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Article

Libraries Fight Disinformation: An Analysis of Online Practices to Help Users’ Generations in Spotting Fake News

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Communication and Education Department, Universidad Loyola Andalucía, 41704 Dos Hermanas, Spain
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Library Coordination, Universidad Loyola Andalucía, 41704 Dos Hermanas, Spain
*
Author to whom correspondence should be addressed.
Academic Editors: Eugène Loos and Loredana Ivan
Societies 2021, 11(4), 133; https://doi.org/10.3390/soc11040133
Received: 1 October 2021 / Revised: 25 October 2021 / Accepted: 28 October 2021 / Published: 1 November 2021
(This article belongs to the Special Issue Fighting Fake News: A Generational Approach)
The work of libraries during the COVID-19 pandemic, as facilitators of reliable information on health issues, has shown that these entities can play an active role as verification agents in the fight against disinformation (false information that is intended to mislead), focusing on media and informational literacy. To help citizens, these entities have developed a wide range of actions that range from online seminars, to learning how to evaluate the quality of a source, to video tutorials or the creation of repositories with resources of various natures. To identify the most common media literacy practices in the face of fake news (news that conveys or incorporates false, fabricated, or deliberately misleading information), this exploratory study designed an ad hoc analysis sheet, validated by the inter-judge method, which allowed one to classify the practices of N = 216 libraries from all over the world. The results reveal that the libraries most involved in this task are those belonging to public universities. Among the actions carried out to counteract misinformation, open-access materials that favor self-learning stand out. These resources, aimed primarily at university students and adults in general, are aimed at acquiring skills related to fact-checking and critical thinking. Therefore, libraries vindicate their role as components of the literacy triad, together with professors and communication professionals. View Full-Text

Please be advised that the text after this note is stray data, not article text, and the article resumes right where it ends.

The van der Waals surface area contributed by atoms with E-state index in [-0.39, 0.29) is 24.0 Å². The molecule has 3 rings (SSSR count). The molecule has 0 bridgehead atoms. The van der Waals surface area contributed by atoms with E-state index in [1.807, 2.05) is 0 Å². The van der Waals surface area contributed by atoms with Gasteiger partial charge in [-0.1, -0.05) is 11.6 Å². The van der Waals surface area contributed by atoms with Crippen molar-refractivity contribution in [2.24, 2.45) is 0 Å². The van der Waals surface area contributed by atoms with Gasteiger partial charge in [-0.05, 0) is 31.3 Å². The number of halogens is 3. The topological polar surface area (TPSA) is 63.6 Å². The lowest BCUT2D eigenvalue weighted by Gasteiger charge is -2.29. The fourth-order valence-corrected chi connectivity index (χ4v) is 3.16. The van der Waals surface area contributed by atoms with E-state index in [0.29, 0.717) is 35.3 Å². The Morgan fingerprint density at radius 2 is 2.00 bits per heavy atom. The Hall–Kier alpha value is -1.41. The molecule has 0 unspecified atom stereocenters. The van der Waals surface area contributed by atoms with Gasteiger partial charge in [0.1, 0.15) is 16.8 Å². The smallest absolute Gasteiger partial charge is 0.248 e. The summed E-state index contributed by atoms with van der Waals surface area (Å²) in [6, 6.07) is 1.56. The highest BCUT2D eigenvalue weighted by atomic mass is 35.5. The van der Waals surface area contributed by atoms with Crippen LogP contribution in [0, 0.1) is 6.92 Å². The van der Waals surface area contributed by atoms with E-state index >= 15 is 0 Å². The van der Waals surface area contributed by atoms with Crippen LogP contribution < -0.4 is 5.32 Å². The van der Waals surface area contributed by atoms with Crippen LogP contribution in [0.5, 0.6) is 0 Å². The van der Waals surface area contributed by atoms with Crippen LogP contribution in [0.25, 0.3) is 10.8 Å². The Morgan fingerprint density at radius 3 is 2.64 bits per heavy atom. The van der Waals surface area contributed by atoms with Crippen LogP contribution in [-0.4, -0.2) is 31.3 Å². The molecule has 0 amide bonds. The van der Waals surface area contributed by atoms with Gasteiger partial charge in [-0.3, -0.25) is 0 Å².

Keywords: libraries; librarians; disinformation; fake news; literacy practices; open-access resources libraries; librarians; disinformation; fake news; literacy practices; open-access resources
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MDPI and ACS Style

Herrero-Diz, P.; López-Rufino, C. Libraries Fight Disinformation: An Analysis of Online Practices to Help Users’ Generations in Spotting Fake News. Societies 2021, 11, 133. https://doi.org/10.3390/soc11040133

AMA Style

Herrero-Diz P, López-Rufino C. Libraries Fight Disinformation: An Analysis of Online Practices to Help Users’ Generations in Spotting Fake News. Societies. 2021; 11(4):133. https://doi.org/10.3390/soc11040133

Chicago/Turabian Style

Herrero-Diz, Paula, and Clara López-Rufino. 2021. "Libraries Fight Disinformation: An Analysis of Online Practices to Help Users’ Generations in Spotting Fake News" Societies 11, no. 4: 133. https://doi.org/10.3390/soc11040133

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